After I DNF’d Pine to Palm I did not want to do another race. The only thing left in my year related to running was the interminable wait to see if I got into the Boston Marathon. I didn’t. Once the dust settled from the two week long registration process the magic number was revealed. If you were 2:28 under your qualifying time you got in. I missed it by 28 seconds. Receiving the rejection letter two weeks after Pine to Palm felt like pouring salt on a still open wound. It was polite and encouraging but it also made me angry. It sugar-coated the only message it could give – you are too slow, get faster, try again next year. I would have preferred that rather than the paragraphs of words to soften the blow.

Unfortunately, since I didn’t complete Pine to Palm, I didn’t have a Western States qualifier required to enter the lottery which meant I would have to sign up for another race. In addition, consecutive entries means the number of tickets with your name on it double each year if you don’t get picked. One, two, four, eight, sixteen, etc. Miss a year and you’re back to zero. I didn’t want to lose my tickets since I’d be up to four. I registered for my backup qualifier, Rio Del Lago, in a discouraged mental state where I felt like my entire running year was a wash.

Taper Madness

This is not happening. That was the last thought I had as I took a hard tumble on my morning run. My left elbow looked like hamburger, my left hand sliced open and bleeding, and my right knee cap looked like I had put a dent into it. I was less than two weeks out from Rio and my body looked like I landed on the wrong end of a bar fight.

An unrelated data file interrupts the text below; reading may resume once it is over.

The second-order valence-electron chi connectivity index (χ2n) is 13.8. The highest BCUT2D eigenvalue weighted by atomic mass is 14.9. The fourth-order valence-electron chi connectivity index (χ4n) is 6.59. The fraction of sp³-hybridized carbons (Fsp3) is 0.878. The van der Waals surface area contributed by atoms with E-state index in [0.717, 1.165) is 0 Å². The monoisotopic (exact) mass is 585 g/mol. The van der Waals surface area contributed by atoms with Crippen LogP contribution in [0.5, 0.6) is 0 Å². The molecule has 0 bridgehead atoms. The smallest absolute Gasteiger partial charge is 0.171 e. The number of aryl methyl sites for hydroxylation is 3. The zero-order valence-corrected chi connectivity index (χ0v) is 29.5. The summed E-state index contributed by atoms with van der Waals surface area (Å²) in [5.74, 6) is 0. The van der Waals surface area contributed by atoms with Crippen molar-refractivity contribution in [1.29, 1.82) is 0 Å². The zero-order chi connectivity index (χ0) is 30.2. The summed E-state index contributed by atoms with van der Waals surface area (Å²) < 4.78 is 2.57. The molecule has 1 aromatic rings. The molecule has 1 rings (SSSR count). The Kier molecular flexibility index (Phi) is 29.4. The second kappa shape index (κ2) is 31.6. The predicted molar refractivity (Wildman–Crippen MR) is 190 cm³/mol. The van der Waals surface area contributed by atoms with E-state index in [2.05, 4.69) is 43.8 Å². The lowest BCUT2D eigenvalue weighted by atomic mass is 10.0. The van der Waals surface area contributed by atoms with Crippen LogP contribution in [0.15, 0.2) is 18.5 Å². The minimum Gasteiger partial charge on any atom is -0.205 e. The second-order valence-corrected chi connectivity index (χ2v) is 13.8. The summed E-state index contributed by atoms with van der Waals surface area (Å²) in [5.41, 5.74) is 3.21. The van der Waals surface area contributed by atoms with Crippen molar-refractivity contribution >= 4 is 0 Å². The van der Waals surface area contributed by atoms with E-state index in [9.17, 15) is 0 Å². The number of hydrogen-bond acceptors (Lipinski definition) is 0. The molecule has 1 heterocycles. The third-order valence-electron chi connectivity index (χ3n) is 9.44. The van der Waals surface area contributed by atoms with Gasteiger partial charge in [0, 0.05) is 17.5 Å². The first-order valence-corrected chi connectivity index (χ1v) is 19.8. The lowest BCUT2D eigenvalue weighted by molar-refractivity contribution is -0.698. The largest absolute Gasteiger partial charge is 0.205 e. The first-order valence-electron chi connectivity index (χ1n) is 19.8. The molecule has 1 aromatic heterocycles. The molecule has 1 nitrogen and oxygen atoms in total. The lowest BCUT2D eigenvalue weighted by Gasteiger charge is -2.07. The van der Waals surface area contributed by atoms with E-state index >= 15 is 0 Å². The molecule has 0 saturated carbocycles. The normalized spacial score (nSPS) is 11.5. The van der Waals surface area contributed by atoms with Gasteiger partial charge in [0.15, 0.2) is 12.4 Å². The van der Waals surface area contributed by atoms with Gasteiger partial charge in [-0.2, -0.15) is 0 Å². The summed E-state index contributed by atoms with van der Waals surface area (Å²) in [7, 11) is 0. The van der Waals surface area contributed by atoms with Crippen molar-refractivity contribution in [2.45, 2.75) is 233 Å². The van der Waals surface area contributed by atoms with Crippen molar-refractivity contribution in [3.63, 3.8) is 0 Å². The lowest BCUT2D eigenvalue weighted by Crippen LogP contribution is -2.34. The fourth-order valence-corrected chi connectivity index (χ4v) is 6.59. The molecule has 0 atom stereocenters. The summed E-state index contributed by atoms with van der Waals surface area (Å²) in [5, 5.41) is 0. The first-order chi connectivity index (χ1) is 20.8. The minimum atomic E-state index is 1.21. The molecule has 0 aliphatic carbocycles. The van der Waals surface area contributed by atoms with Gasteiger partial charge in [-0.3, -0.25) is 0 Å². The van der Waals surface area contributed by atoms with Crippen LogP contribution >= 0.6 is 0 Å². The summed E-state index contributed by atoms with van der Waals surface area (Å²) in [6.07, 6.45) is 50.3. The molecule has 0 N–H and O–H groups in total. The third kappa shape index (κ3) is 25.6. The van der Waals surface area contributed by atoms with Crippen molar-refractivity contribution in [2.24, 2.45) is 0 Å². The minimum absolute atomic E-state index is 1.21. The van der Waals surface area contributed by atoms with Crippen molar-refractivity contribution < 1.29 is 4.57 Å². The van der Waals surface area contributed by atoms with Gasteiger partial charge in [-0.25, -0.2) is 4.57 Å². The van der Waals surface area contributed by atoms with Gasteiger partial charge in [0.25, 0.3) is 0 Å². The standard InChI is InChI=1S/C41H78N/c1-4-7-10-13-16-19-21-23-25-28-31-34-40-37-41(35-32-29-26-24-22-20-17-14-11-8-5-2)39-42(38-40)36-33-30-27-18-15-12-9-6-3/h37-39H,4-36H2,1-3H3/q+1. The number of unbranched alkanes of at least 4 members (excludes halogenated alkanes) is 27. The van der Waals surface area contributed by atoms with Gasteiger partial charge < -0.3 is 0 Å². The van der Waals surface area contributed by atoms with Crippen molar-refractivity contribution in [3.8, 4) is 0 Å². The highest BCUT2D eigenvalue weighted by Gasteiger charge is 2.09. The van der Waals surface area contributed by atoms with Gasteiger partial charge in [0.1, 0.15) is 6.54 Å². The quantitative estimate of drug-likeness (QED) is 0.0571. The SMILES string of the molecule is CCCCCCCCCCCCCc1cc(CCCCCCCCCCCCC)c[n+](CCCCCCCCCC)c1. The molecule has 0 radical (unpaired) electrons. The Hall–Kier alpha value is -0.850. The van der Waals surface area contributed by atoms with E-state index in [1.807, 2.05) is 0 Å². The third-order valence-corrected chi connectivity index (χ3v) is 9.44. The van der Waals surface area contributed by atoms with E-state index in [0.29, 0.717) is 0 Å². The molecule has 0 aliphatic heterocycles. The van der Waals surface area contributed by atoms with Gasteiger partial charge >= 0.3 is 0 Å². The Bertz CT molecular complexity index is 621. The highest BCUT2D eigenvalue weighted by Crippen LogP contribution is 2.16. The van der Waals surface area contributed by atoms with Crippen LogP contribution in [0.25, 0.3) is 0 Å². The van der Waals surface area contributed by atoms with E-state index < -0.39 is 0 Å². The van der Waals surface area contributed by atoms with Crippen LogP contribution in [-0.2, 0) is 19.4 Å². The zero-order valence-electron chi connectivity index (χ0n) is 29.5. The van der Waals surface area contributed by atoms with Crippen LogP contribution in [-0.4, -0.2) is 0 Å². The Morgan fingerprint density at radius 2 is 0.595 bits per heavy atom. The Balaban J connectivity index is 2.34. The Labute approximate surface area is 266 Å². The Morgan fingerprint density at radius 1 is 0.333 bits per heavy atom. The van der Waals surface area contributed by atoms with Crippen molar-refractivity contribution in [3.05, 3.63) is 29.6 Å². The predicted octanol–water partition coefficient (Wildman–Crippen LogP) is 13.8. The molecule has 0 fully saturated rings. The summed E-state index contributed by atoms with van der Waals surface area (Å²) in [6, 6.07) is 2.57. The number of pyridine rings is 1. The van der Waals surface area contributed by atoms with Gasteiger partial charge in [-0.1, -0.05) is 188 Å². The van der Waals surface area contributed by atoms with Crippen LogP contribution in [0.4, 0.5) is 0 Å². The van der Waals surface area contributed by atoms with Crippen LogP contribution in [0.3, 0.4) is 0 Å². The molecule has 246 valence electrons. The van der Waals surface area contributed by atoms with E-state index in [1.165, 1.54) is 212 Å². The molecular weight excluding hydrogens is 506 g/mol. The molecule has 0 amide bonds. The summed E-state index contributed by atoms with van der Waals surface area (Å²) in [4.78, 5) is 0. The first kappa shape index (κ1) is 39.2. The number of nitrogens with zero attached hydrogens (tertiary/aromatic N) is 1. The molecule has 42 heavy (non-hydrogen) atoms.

Four days out from Rio, I got really sick, so sick that the next day when my sister, Pauline, asked me how I was feeling, I realized there was a whole conversation that took place between us via text that I had no memory of having. This was the strangest taper ever. If it went on any longer I feared I might end up dead. Maybe it meant I’d gotten all the snafus done early and Rio would be smooth sailing. Or not. For my sanity I chose to believe the former.

And We’re Off

Rio Del Lago takes place in the western foothills of the Sierra Nevada near the towns of Folsom, Granite Bay, Auburn, and Cool. It pulls together parts from classic races like the American River 50, Way Too Cool 50k, and Western States. While not exactly in my backyard it wasn’t entirely unknown either. I found comfort in that familiarity.

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Erica, Karen, and I enjoying the early miles. Lots of laughs and inappropriate jokes kept us entertained for hours. Photo: Single Track Running

I didn’t know how recovered I’d be from falling and being sick but running felt great despite the awful taper. The weather was perfect and I had friends around me to pass the time with silly banter and bad jokes. Then Christy pointed out we were on track for a 7-hour 50k. I hadn’t really been paying attention but that’s not good news to me, not at the beginning of a 100 mile race. I didn’t feel like I had been pushing that hard yet by the time I rolled into Rattlesnake Bar (mile 36) I was crashing. Even though it was 1pm on a bright sunny day, it felt more like 10pm on a moonless night. I desperately wanted to curl up into a ball by the side of the trail and sleep. This does not bode well when I’d be facing 13 hours of darkness.